Said Nursi also writes in the Twenty-Fifth Word, Second Station, about evil thoughts and involuntary suggestions that may come to people. He first quotes a verse from the Qur'an:
"O Lord, I take refuge in You from the evil suggestions of the satans, and I take refuge in You, O my Lord, lest they attend me" (23:97-98).
Nursi has this to say about involuntary evil thoughts: the person who is afflicted with these thoughts and fancies is in an unfortunate state. The more one thinks about them, the more they grow. If one ignores them, they will shrink away; but if one exaggerates them, they will loom large in one's life. If one fears them, they will make one sick; but if one does not fear them, they will become hidden.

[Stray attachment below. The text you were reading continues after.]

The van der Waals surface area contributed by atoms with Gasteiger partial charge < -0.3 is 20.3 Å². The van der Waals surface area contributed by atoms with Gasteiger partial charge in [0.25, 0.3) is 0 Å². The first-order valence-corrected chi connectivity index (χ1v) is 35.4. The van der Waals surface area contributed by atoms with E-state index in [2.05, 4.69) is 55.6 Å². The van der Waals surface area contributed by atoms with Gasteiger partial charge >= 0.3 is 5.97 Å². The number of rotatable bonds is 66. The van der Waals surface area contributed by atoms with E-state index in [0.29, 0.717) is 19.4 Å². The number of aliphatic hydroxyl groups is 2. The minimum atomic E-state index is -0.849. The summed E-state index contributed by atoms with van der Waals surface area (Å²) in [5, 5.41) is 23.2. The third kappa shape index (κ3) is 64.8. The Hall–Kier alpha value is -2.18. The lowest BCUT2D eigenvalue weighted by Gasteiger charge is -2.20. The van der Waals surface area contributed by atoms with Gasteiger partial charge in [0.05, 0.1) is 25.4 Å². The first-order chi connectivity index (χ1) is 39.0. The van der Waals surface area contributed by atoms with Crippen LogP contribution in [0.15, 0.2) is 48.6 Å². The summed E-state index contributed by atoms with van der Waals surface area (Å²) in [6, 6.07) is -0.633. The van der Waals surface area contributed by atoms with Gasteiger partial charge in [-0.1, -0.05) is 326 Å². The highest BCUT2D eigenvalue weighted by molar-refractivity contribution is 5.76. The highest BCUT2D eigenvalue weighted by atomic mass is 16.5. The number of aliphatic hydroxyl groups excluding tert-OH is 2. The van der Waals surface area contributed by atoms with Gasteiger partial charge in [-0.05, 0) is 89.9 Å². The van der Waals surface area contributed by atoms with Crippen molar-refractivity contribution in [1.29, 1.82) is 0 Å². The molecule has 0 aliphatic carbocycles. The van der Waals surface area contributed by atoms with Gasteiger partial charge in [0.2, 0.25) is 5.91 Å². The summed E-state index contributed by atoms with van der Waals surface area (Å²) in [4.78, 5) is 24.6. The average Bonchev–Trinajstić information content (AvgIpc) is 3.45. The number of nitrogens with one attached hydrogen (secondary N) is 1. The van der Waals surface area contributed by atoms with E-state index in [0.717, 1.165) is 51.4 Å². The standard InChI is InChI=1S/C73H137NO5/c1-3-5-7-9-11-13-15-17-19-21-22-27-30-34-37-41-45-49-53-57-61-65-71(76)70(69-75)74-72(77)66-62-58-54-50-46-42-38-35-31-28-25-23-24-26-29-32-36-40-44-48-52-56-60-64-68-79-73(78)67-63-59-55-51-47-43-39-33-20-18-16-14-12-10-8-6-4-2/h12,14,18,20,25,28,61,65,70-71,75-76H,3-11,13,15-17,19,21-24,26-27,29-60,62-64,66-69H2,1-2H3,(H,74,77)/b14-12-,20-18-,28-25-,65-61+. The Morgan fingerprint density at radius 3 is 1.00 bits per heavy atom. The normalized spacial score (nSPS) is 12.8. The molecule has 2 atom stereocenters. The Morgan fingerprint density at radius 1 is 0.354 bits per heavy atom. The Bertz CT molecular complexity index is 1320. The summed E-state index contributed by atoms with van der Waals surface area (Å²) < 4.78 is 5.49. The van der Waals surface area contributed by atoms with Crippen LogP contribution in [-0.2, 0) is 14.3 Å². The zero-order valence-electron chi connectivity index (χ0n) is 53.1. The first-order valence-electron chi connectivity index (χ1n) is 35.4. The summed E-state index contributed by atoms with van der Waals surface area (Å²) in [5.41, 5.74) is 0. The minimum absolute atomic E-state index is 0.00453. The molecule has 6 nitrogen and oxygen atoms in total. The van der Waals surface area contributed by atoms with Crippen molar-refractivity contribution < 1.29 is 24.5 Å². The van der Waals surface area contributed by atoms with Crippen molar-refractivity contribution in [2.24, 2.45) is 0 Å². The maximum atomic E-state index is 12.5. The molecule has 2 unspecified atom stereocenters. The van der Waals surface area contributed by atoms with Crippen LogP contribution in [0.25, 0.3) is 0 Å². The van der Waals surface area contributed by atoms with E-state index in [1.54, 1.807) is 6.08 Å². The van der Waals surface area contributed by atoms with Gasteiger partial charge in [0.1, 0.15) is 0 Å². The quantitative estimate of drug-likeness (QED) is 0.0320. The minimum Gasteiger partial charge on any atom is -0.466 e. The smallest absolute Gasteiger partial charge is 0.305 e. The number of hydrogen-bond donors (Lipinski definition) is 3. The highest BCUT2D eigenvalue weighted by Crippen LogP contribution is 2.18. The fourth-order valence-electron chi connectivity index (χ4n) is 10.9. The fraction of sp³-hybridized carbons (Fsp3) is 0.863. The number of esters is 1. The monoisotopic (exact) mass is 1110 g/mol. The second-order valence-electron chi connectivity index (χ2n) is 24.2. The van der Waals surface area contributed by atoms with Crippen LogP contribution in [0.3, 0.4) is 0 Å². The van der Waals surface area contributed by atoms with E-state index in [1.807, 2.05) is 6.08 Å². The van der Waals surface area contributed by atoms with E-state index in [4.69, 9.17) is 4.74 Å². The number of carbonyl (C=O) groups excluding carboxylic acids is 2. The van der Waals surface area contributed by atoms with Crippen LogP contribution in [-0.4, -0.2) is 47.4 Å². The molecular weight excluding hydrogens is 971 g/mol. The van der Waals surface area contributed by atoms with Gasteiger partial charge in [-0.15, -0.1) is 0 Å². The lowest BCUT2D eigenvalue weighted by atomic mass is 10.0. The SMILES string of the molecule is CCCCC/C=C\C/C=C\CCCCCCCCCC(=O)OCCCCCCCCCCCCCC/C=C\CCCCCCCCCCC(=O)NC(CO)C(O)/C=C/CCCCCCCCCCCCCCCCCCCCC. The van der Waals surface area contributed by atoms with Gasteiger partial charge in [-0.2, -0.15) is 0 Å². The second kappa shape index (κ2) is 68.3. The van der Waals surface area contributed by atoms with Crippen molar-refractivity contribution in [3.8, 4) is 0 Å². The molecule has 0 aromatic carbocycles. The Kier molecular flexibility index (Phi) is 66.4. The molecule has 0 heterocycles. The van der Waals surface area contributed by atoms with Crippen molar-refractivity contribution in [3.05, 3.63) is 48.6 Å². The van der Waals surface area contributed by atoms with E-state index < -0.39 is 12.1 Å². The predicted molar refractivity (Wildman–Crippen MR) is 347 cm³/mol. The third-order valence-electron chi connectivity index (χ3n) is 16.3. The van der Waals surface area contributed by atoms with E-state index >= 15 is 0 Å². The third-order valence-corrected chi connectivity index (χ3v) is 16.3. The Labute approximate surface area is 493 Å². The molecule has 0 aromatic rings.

This approach is relevant with regards to skeptical worries. One can observe that the only people who tend to worry about whether we can ever have knowledge with 100 certainty are philosophers. Most people are free of this type of worry. Most people, for example, wouldn't think to question whether they are awake or asleep at this moment in time. If we see a tomato, we shouldn't worry about the fact that we cannot see every aspect of the tomato at once; this shouldn't lead us to question whether what we see is in fact a tomato. Nursi's advice to philosophers is that we should stop worrying about the 0.01 of knowledge we can never obtain, and instead put our full trust in God, Who has Absolute Knowledge, Wisdom, and control over the world. If God wills it, the tomato will turn out to be a tomato, and if not, it is not the end of the world. Nursi would probably also say not to worry about whether the car salesman is trying to rip you off. If it so happens that you bought a lemon, you should remember that God willed it to happen for a reason you may not yet understand.